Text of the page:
Resident Evil 4 has been ported numerous times since its original release in January 2005. Not all the editions flourished, but since it's widely considered the best game of all time, a plethora of platforms have been made compatible. Resident Evil 4 is a gripping survival horror game played in an over-the-shoulder style, credited with inspiring TPS titans like Gears of War. It's no wonder the game's been as popular as it has.
Since there have been so many Resident Evil 4 ports, we decided to make a list ranking the top ways to play this beloved title. Not all versions were created equal, sure, but it is hard to go wrong with Resident Evil 4.
One of the most unlikely places people would expect to see Resident Evil 4 is on the Zeebo console. It's a 3G compatible educational device, which is sometimes used for games. Of course, Resident Evil 4 isn't nearly as graphically impressive on a Zeebo machine.
For owners of a Zeebo, it is worth downloading Resident Evil 4 anyway. The game was officially released for Zeebo on November 11, 2009. Regardless of its flaws, Resident Evil 4 is playable and beatable on the Zeebo system, which is a feat in and of itself.
Both iPhone and Android players can download a copy of Resident Evil 4 too. With the increasing popularity of mobile gaming, it is only natural that Capcom would bring this wildy popular game to mobile. There have been heavy compromises, of course, but this is still quite the technical achievement.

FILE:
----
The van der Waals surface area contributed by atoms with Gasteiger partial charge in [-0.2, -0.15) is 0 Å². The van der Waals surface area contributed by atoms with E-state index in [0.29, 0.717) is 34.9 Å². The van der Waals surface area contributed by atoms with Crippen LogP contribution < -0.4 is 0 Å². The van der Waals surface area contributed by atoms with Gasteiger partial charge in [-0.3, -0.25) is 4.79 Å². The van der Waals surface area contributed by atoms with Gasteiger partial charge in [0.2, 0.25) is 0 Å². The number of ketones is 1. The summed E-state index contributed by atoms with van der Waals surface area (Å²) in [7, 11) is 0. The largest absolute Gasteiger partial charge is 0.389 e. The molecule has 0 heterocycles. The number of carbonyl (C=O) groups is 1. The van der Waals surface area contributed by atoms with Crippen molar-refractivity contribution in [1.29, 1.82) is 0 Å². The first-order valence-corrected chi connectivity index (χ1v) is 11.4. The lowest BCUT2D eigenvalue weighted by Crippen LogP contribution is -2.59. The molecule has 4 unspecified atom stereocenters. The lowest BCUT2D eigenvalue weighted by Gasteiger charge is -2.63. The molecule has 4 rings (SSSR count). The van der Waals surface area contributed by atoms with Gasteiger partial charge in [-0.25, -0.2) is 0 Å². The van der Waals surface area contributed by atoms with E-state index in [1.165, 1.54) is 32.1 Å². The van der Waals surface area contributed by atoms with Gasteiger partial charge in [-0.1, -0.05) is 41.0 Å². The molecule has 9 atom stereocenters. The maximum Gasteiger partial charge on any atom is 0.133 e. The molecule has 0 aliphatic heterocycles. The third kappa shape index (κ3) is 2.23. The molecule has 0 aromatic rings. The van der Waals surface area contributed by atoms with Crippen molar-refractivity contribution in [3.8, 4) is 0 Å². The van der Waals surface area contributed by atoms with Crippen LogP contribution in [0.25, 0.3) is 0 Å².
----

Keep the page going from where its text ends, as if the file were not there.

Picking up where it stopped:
Named Resident Evil 4: Mobile Edition, this version of the game has abysmal graphics but provided the benefit of being able to play it on the go. The controls are tricky at times, but players who persevere will get the hang of it.
One of the first systems to play Resident Evil 4 was the PlayStation 2. Although the game was initially going to be an exclusive for the GameCube (and it was for a while), the PlayStation 2 version was announced before the Nintendo GameCube version released.
Many of the games on PlayStation 2 look fantastic when running on an emulator, but undoubtedly, PlayStation 2's visuals cannot touch those that consoles of today can output. The Nintendo GameCube had a slight edge on Sony's system in that regard.
Before the mighty Wii there was the GameCube, the first console to play Resident Evil 4. Even though it didn't run DVDs because of its smaller disc tray and lack of compatibility, GameCube had decent graphics for its time. Later remakes of Resident Evil 4 bested the the original in the visuals department, of course, which makes other ports of Resident Evil 4 superior.
The GameCube utilizes 24 MB of RAM, uses a Dolphin OS operating system, and has an IBM PowerPC Gekko with 486 MHz. By today's standards, the GameCube's specs are inferior, but it's worth playing Resident Evil 4 on GameCube for a chance to play the original version.
Lighting was said to be better on the Xbox 360, but the textures are superior on the PlayStation 3. Still, the console that is considered by many to be the least reliable console of all time might not be most people's first choice to play Resident Evil 4.
There were, however, later Xbox 360 editions that fixed the RROD (Red Ring of Death) problem. When the console is working, Resident Evil 4 plays well. The problem was widespread, but it didn't affect everyone.